In Japan, old habits die hard. Whether it’s outdated corporate structures resembling samurai clan patriarchies, or the rigid methods of operation endemic to political and administrative practices, the result is often the same: a staunch resilience to change.
The realm of energy production is a classic example, where the NGO-driven battle for a shift toward clean renewables is still being fought on the fringes of governmental discourse. According to a preliminary report, two-thirds of Japan’s energy production in 2019 came from fossil fuels, with a whopping 27.8% of the total coming from coal-fired power plants (though some estimates put it as high as 33%). During the same time, government officials spoke openly of the nation’s continued support for coal through home-grown production and the exporting of materials and resources abroad.
So, when stories began trickling out in July this year of Japan’s decision to shut over 100 coal plants across the country by 2030 – providing around 16% of its total energy production – it was a small, if slightly overdue, victory for those championing the future of clean energy, who have largely had their voices drowned out by the powerful forces driving the fossil fuel industry.
It’s too early to gauge what the overall impact of Japan’s new coal policies will be, but with new prime minister Yoshihide Suga expected to announce a pledge to reduce greenhouse-gas emissions in Japan to net zero by 2050, they have set in motion much-needed baby steps toward environmental progress.
A Black History
Japan has an enduring history with coal: historical records show that small-scale burning of the world’s dirtiest fossil fuel has taken place since the 16th century, when large deposits existed in Hokkaido, northern Honshu and Kyushu.
Following the Meiji Restoration in 1868 and Japan’s rush to industrialize throughout the late 19th and early 20th centuries, coal output was ramped up exponentially: in 1941 it reached over 55 million tons – that’s almost 14,000 Tokyo Towers’ worth of the black stuff mined in a single year.
Like many nations, Japan’s love affair with coal came under fire as environmental and air pollution concerns arose amid the liberalizing movements of the 1960s, and the then-recent invention of nuclear power, leading to a plummet in coal usage – nearly 1,000 mines were closed between 1955 and 2002.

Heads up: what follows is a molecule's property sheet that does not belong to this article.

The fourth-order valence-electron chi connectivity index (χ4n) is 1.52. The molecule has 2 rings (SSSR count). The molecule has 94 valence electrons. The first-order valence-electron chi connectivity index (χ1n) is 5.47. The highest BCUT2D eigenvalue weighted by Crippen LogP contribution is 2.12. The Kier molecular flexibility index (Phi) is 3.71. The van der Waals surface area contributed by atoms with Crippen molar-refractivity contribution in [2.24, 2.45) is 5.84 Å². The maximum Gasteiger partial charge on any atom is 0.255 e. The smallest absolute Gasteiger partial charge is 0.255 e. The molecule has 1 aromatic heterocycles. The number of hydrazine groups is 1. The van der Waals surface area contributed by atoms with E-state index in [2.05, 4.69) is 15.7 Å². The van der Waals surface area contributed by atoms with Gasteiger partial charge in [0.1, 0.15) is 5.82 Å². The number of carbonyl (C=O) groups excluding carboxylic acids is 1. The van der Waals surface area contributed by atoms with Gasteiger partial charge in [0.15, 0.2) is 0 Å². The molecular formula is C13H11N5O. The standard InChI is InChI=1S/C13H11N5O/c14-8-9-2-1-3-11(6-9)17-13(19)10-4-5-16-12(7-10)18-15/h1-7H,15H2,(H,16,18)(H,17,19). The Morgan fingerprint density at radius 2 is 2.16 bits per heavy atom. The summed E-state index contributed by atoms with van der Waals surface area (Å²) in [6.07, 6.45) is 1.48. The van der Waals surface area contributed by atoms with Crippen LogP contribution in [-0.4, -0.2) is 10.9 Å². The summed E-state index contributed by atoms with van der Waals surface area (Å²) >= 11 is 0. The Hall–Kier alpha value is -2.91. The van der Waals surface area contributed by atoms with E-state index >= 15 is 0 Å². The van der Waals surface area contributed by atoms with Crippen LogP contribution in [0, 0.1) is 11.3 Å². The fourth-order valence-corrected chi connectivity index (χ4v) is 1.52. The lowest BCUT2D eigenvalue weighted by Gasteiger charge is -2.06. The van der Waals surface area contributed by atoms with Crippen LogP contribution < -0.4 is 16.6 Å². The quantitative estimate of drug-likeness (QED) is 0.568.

But the pendulum has unfortunately swung back, most recently as a result of the 2011 Great East Japan Earthquake and the ensuing triple core meltdown at a nuclear plant in Fukushima, leading to widespread distrust of nuclear energy.
Japan has fallen back on coal before, and the new plans suggest it wants to maintain this fossil fuel safety net.
Hundred-plus coal plants are expected to disappear from the grid by 2030 (the same year for which Japan has set a target of 22-24% renewable energy production). However, two-thirds will be replaced by more energy-efficient plants, meaning Japan’s reliance on coal at the beginning of the next decade is predicted to be as high as 26%.
While this is a frightening figure for a year the Paris Agreement marked as the climate’s potential Judgement Day, the air pollution stats will fare somewhat better. All of Japan’s newly installed generators will use ultra-supercritical or integrated gasification technologies slashing greenhouse gas emissions by up to 15%.
Rather than going cold turkey from coal, it’s clear Japan is taking a phase out approach, which has garnered criticism from some environmentalists and pro-green energy organizations who deem it to be half-baked.
In an op-ed for The Japan Times titled “This is the moment for Japan to rethink its use of coal,” columnist Brad Glosserman suggests Japan’s continued reliance on fossil fuel is more nuanced than mere environmental ignorance. “There remains concern about future natural disasters and the need to have a reliable backup energy option,” he writes, while admitting any upcoming energy decisions must be based around renewables and “green field” thinking.
Japan will also continue supporting exports of coal-fired power plants – alongside China and South Korea it’s one of only three nations still doing so. However, it has outlined export policies that align with a slightly greener future: Japan will only support exports of energy-efficient generators, plants that use a combination of coal and biomass, and to recipient countries who have a national strategy to reduce carbon emissions.
What Color Will the Future Be?
Until further coal reduction policies are announced, Japan will struggle to fully shed its fossil-loving tag. Coal is a primary component of the reckless human activity which has pummelled our environment into submission – or rather breaking point – over the past 200 years. The need for concerted and drastic amendments to all fossil fuel consumption worldwide is as clear as the skies once were.
Japan’s new policies are not drastic. But as Environment Minister, Shinjiro Koizumi, said, they represent “a turning point.” Though the nation’s relationship with coal is fraying rather than ending, there is a change in its environmental mindset. It’s the first time the government has given figures and deadlines for shutting down coal plants. After hundreds of years of coal usage, that in itself is significant.
Featured image: View from the roof of Yokohama Isogo thermal power plant on the LNG Town Gas Supplier in a rainy day. Shutterstock.